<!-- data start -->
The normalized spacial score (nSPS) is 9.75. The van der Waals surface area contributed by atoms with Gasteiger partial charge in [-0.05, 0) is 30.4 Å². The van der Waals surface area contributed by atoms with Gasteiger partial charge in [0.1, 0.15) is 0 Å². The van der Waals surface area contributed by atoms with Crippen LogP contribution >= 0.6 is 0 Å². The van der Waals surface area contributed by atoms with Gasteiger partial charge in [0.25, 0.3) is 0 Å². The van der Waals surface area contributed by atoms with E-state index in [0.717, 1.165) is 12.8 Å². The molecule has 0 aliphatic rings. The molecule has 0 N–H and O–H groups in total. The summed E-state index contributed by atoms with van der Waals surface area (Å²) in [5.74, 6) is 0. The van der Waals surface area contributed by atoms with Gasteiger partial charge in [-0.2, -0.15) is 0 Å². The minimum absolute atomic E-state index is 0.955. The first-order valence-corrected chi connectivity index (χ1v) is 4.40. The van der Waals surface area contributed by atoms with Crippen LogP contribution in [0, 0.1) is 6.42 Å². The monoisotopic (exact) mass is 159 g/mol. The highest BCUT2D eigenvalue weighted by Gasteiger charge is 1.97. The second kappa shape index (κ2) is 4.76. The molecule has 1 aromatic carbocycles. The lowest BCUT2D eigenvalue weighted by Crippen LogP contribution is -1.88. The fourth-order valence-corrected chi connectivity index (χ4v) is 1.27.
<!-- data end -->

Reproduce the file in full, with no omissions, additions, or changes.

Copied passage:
The normalized spacial score (nSPS) is 9.75. The van der Waals surface area contributed by atoms with Gasteiger partial charge in [-0.05, 0) is 30.4 Å². The van der Waals surface area contributed by atoms with Gasteiger partial charge in [0.1, 0.15) is 0 Å². The van der Waals surface area contributed by atoms with Crippen LogP contribution >= 0.6 is 0 Å². The van der Waals surface area contributed by atoms with Gasteiger partial charge in [0.25, 0.3) is 0 Å². The van der Waals surface area contributed by atoms with E-state index in [0.717, 1.165) is 12.8 Å². The molecule has 0 aliphatic rings. The molecule has 0 N–H and O–H groups in total. The summed E-state index contributed by atoms with van der Waals surface area (Å²) in [5.74, 6) is 0. The van der Waals surface area contributed by atoms with Gasteiger partial charge in [-0.2, -0.15) is 0 Å². The minimum absolute atomic E-state index is 0.955. The first-order valence-corrected chi connectivity index (χ1v) is 4.40. The van der Waals surface area contributed by atoms with Crippen LogP contribution in [0, 0.1) is 6.42 Å². The monoisotopic (exact) mass is 159 g/mol. The highest BCUT2D eigenvalue weighted by Gasteiger charge is 1.97. The second kappa shape index (κ2) is 4.76. The molecule has 1 aromatic carbocycles. The lowest BCUT2D eigenvalue weighted by Crippen LogP contribution is -1.88. The fourth-order valence-corrected chi connectivity index (χ4v) is 1.27.